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Texting and Relationship Well-being In the end, is it healthy to text?Certain patterns suggest that relationship satisfaction and stability are linked to texting.
People who send (and receive) these texts tend to have greater attachment anxiety, meaning they may have a deep-seated fear of rejection and abandonment, as well as a low sense of self-worth (Weisskirch & Delevi, 2012).We know flirting can be tremendously awkward; why not text to make it a bit easier?Texting not only helps the nervous and socially-awkward, it can benefit the status-uncertain.People of all ages in newer relationships (less than one year old) also tend to text with greater frequency than people in more established relationships (Coyne et al., 2011).Does texting simply supplement regular face-to-face conversations, or is it strategic, with its own advantages and consequences?The more texts people receive, the more they feel obligated to text back, creating a cycle of mobile relationship maintenance (Hall & Baym, 2012).
This can be a healthy pattern if it creates a balanced sense of connection and dependence, but if instead individuals begin to feel an overdependence, such that the texting is preventing them from other activities—like attending to other relationships; meeting academic or career responsibilities, —the outcome is dissatisfaction (Hall & Baym, 2012). Without our non-verbal signals, messages can be misinterpreted or misconstrued, leading to uncertainty and anxiety.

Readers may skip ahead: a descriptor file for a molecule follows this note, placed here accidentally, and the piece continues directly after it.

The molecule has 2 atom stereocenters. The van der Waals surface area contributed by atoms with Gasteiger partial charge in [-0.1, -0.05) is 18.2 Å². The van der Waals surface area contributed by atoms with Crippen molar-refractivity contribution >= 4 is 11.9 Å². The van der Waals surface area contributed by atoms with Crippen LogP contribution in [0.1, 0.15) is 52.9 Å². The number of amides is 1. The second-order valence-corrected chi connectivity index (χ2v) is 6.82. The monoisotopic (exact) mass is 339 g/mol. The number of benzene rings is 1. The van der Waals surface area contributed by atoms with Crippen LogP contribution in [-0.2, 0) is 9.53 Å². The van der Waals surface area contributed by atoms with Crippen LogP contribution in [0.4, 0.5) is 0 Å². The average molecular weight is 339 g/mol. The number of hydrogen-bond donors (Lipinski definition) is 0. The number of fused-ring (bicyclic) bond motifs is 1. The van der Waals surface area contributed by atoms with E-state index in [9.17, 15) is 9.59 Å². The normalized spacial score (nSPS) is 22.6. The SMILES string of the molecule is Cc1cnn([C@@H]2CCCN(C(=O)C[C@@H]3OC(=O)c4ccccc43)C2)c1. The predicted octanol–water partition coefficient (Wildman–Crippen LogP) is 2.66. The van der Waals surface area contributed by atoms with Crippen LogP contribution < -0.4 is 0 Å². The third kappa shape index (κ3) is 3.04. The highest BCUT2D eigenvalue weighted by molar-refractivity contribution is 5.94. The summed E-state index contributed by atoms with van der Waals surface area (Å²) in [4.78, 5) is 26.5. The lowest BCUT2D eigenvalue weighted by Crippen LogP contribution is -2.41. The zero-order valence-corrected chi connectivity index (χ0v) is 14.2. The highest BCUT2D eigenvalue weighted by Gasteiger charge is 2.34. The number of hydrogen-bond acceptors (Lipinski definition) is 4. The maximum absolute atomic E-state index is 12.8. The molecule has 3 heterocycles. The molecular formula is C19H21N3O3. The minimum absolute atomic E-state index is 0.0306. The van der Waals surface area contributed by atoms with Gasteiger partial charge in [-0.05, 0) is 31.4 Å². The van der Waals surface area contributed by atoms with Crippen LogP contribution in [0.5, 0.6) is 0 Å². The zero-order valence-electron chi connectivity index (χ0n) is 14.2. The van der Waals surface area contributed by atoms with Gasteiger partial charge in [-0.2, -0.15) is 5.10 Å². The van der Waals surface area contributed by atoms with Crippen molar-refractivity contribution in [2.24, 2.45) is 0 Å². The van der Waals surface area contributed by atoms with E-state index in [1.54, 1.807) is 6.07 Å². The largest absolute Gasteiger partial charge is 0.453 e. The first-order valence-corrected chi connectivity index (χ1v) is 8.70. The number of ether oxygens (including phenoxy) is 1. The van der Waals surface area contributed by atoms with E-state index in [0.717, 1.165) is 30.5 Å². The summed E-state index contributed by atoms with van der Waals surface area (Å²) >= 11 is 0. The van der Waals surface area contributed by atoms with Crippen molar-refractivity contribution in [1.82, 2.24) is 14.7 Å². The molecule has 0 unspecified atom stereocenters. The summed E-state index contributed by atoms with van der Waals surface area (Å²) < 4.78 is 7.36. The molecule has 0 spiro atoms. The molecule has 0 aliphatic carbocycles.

Understanding why people text their partners is a first step to considering its role in healthy relationship development.
The Texting Advantage Texting removes some of the barriers that can make face-to-face conversations, or even phone calls, tricky to navigate.
() Further, because the communication is not face-to-face, it adds a psychological distance that allows for words to be said that might be hard to say in person.
Maybe this is why texting is often used by people in newer relationships to broach difficult topics, to intentionally hurt a partner, or to apologize (Coyne et al., 2011).
While technology makes it easier to avoid having difficult face-to-face conversations, those conversations are often having in person, despite the discomfort they can bring.